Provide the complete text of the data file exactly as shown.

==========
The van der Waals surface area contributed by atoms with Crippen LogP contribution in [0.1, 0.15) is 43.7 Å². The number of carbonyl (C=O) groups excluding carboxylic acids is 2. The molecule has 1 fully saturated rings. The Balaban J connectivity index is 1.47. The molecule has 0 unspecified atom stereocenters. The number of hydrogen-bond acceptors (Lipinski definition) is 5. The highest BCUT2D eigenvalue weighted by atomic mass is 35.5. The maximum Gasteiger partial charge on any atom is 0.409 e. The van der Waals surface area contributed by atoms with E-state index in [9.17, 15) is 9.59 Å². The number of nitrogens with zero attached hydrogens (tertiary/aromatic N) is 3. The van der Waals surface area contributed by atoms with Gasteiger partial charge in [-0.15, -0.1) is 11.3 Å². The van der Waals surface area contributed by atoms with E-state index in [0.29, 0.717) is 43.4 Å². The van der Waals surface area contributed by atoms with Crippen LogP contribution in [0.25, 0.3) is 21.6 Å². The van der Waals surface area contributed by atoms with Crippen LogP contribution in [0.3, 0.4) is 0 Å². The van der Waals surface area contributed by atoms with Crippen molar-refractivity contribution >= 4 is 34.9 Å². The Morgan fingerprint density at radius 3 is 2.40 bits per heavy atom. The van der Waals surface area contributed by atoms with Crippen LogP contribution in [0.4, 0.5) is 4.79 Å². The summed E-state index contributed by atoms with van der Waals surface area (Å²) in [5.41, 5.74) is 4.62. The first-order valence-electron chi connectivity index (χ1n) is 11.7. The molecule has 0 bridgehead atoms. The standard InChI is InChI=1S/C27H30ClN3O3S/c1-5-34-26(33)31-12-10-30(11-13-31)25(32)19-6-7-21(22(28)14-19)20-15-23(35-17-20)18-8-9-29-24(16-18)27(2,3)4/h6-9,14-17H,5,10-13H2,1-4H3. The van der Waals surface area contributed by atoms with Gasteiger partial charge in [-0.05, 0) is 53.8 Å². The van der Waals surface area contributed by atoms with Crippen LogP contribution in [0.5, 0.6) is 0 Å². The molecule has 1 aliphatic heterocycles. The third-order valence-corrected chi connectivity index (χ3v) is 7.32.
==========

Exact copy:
The van der Waals surface area contributed by atoms with Crippen LogP contribution in [0.1, 0.15) is 43.7 Å². The number of carbonyl (C=O) groups excluding carboxylic acids is 2. The molecule has 1 fully saturated rings. The Balaban J connectivity index is 1.47. The molecule has 0 unspecified atom stereocenters. The number of hydrogen-bond acceptors (Lipinski definition) is 5. The highest BCUT2D eigenvalue weighted by atomic mass is 35.5. The maximum Gasteiger partial charge on any atom is 0.409 e. The van der Waals surface area contributed by atoms with E-state index in [9.17, 15) is 9.59 Å². The number of nitrogens with zero attached hydrogens (tertiary/aromatic N) is 3. The van der Waals surface area contributed by atoms with Gasteiger partial charge in [-0.15, -0.1) is 11.3 Å². The van der Waals surface area contributed by atoms with E-state index in [0.29, 0.717) is 43.4 Å². The van der Waals surface area contributed by atoms with Crippen LogP contribution in [0.25, 0.3) is 21.6 Å². The van der Waals surface area contributed by atoms with Crippen LogP contribution in [0.3, 0.4) is 0 Å². The van der Waals surface area contributed by atoms with Crippen molar-refractivity contribution >= 4 is 34.9 Å². The Morgan fingerprint density at radius 3 is 2.40 bits per heavy atom. The van der Waals surface area contributed by atoms with Crippen LogP contribution in [0.4, 0.5) is 4.79 Å². The summed E-state index contributed by atoms with van der Waals surface area (Å²) in [5.41, 5.74) is 4.62. The first-order valence-electron chi connectivity index (χ1n) is 11.7. The molecule has 0 bridgehead atoms. The standard InChI is InChI=1S/C27H30ClN3O3S/c1-5-34-26(33)31-12-10-30(11-13-31)25(32)19-6-7-21(22(28)14-19)20-15-23(35-17-20)18-8-9-29-24(16-18)27(2,3)4/h6-9,14-17H,5,10-13H2,1-4H3. The van der Waals surface area contributed by atoms with Gasteiger partial charge in [-0.05, 0) is 53.8 Å². The van der Waals surface area contributed by atoms with Crippen LogP contribution in [0.5, 0.6) is 0 Å². The molecule has 1 aliphatic heterocycles. The third-order valence-corrected chi connectivity index (χ3v) is 7.32.